Gallery: PICS: Property Damage From Irene Could Hit $7 Billion

image © Leonel Lima Ponce for Inhabitat
According to the Mayor's Office, nearly 2,000 trees were downed, split, or uprooted during Tropical Storm Irene.

Increased numbers of natural disasters (you can thank climate change for that) over the last year have already strained the insurance industry. According to the New York Times:

The A. M. Best Company, which rates the financial strength of insurers, called the level of natural disasters this year “unprecedented” in a report on the American insurance industry issued last week. The company, based in New Jersey, said disaster-related losses this year had already exceeded the total for all of 2010. It estimated the losses at $27 billion through June 30, compared with $11.9 billion in the first six months of last year and $19.6 billion for all of 2010. The company based its findings on a survey of roughly 150 insurers, which it said accounted for 80 percent of the industry.

Like we said before, make sure to take photos of any damage sustained to your property. State officials are urging people to do so in order to properly make insurance claims. Your first reaction may be to try to fix the damage, but take a photo first to document exactly what happened. You should also not attempt any permanent repairs until your insurance company can examine the situation. If you haven’t already done so, you need to contact your insurer, as many companies have deadlines for filing after disasters.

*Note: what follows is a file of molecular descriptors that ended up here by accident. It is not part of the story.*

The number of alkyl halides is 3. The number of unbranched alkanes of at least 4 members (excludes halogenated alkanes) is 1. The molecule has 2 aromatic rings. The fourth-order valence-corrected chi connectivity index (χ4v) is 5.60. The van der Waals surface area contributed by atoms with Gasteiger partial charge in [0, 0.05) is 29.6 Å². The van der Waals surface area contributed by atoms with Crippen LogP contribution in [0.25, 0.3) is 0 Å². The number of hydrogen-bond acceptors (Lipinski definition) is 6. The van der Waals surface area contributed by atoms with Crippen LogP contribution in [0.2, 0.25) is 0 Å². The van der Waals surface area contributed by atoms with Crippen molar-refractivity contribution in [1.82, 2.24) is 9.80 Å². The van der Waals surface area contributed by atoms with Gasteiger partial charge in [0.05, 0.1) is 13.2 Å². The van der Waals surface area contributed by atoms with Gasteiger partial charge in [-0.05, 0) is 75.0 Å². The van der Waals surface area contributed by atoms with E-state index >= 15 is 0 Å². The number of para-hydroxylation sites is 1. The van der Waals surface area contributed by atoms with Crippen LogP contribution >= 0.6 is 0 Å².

As of 8 a.m. this morning, some 44,000 Con Ed customers were still without power across the five boroughs. There were several deaths by fast and furious rising waters, and the Fire Department rescued 63 people from flooded homes. Several ocean front homes in Coney Island and the Rockaways were severely damaged, with one summer home in Broad Channel completely collapsing into the ocean. Thankfully no one was inside, and no one was hurt.

New Jersey was hit a bit harder than NYC, with winds reach 75mph and the highest rainfall being recorded at 10.2 inches. This morning, 712,000 customers were still without power, and heavy flooding and extensive amounts of debris are hampering repairs, meaning that customers could be without power for several days. Long Island and Connecticut also had significant damage, with flooding and numerous downed trees and power lines. More than half a dozen homes are reported to have severe property damage, and two beach front homes in Connecticut collapsed.

If you live in New York and have any questions about filing your claims, you can call the state’s Financial Services department from 8 a.m. to 8 p.m. at 800-339-1759.

Via The New York Times, NBC New York, and The Wall Street Journal

Lead image © Kevin D’Angelo

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